The Manidae comes with a kickstand, and it’s hefty! This bike weighs 77 lbs, so this is exactly the type of kickstand that it needs. We found that it worked great, whether parking the bike in my garage or on the trail.
The VANPOWERS Manidae Fat Tire eBike includes a pair of keys that are used to remove the battery from its housing in the down tube. This is a great feature because it allows me to charge the battery anywhere I want and permits me to store it inside during the winter. Batteries don’t like to be left in the cold.
The seat on this bike is rather heavy, but that’s because it’s cushy. It is plenty comfortable when bouncing along trails.
VANPOWERS included the rear rack on the bike they sent me for testing. It’s a $40 add-on, and I think that it’s a very nice addition for trail riding. It provides a wide, sturdy platform on which I could strap down a bag, some food, extra water, or a first aid kit. It would also be a big help for bikepacking.
There are screws for adding a water bottle cage, though no cage or bottle is included. Chris added one of his cages, but we ran into two problems. One, the screws are too short; they were barely able to hold the cage in place, and that was not secure. Two, there’s not really room for a water bottle to be inserted into the cage. Because the top tube angles downward towards the seat, the length of the seat tube from the pedals to the top tube is too short to hold a bottle. When riding, we’ll need to either put a water bottle into a backpack or use a backpack with a water system.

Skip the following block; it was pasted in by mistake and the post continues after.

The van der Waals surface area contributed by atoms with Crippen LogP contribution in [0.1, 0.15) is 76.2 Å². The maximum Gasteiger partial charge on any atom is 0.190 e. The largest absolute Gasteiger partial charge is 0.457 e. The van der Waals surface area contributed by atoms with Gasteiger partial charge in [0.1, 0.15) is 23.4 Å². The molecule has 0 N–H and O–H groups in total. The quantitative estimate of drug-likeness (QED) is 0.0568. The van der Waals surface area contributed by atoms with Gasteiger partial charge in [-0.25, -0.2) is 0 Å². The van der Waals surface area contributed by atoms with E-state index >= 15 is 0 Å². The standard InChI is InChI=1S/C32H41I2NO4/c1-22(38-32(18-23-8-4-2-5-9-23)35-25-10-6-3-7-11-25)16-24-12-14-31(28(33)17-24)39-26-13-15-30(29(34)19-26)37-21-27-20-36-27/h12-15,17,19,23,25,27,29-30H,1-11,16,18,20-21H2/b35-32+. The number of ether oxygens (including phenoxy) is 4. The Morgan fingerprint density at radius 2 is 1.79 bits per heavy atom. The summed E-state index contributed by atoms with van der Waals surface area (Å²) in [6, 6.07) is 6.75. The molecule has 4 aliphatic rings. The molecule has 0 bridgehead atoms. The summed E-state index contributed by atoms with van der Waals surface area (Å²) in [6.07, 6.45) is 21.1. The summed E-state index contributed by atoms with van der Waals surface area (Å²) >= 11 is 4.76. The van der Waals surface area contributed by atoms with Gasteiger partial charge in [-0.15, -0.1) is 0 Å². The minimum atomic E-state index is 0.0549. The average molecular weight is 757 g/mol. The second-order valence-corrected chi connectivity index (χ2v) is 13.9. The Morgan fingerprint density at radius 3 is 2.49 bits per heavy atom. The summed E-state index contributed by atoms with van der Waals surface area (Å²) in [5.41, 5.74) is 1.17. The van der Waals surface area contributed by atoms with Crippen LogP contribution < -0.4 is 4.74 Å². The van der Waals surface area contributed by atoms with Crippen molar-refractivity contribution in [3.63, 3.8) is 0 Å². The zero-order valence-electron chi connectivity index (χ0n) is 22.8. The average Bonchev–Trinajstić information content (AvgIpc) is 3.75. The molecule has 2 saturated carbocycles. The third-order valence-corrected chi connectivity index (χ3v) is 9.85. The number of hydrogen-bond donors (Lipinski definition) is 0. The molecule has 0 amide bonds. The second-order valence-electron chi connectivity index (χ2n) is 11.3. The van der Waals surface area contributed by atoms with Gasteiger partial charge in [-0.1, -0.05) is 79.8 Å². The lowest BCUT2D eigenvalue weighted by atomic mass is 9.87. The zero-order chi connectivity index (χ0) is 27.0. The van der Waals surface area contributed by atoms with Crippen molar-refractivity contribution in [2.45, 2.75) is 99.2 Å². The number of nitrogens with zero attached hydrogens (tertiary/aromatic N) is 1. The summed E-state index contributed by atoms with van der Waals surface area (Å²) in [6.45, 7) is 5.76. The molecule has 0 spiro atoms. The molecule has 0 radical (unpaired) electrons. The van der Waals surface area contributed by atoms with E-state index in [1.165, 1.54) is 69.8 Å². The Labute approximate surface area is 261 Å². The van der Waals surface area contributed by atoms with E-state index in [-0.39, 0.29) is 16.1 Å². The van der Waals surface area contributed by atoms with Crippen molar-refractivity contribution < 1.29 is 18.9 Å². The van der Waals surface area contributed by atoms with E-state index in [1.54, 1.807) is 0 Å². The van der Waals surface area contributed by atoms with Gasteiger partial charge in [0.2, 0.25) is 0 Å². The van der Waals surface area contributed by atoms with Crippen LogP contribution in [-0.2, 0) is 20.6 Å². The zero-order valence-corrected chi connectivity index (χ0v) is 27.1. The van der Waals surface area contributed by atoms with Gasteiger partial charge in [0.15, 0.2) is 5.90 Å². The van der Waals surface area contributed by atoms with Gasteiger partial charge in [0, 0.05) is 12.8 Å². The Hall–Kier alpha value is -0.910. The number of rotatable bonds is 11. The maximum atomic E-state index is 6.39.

We also noted a few features that we were not so happy about.
The welding job on this bike was very rough in some spots. If you look at the picture above closely, you’ll see some very ugly welding. We’re not sure if these pieces were not cut to match well, or if the welder just didn’t do a good job. Either way, it’s not pretty, though they are covered up with paint. Hopefully, these don’t indicate a weakness in the frame, but only time will tell that.
Looking at the tires, we noticed how small the nubs are. For general trail riding, which is what this bike is designed for, these Juggernaut tires are going to be just fine, an acceptable trade-off of traction and speed. If, however, we planned to do a lot of mountain biking with the Manidae, these tires are not going to grip very well.
The quick-release bar itself is rather thin and flimsy, looking like it could snap. We wish VANPOWERS had made this sturdier.
There are two key features that define what this VANPOWERS Manidae Fat Tire eBike is and how it rides.
First, it’s a fat tire bike. That means it’s designed to go trail riding and will just roll right over nearly any obstacle that it comes to: bumps, gravels, hills, turns, mud puddles, sand, whatever. This does not, however, mean that it’s a mountain bike or that it’s made for technical mountain bike riding. It’s not. It’s an insanely heavy bike (77 lbs)—it’s three times heavier than a good mountain bike and needs to go on a serious diet—and it lacks a rear suspension. It’s perfect for trails, not rocky terrain. The fat tires and the extra weight result in great traction, even on gravel and loose rock.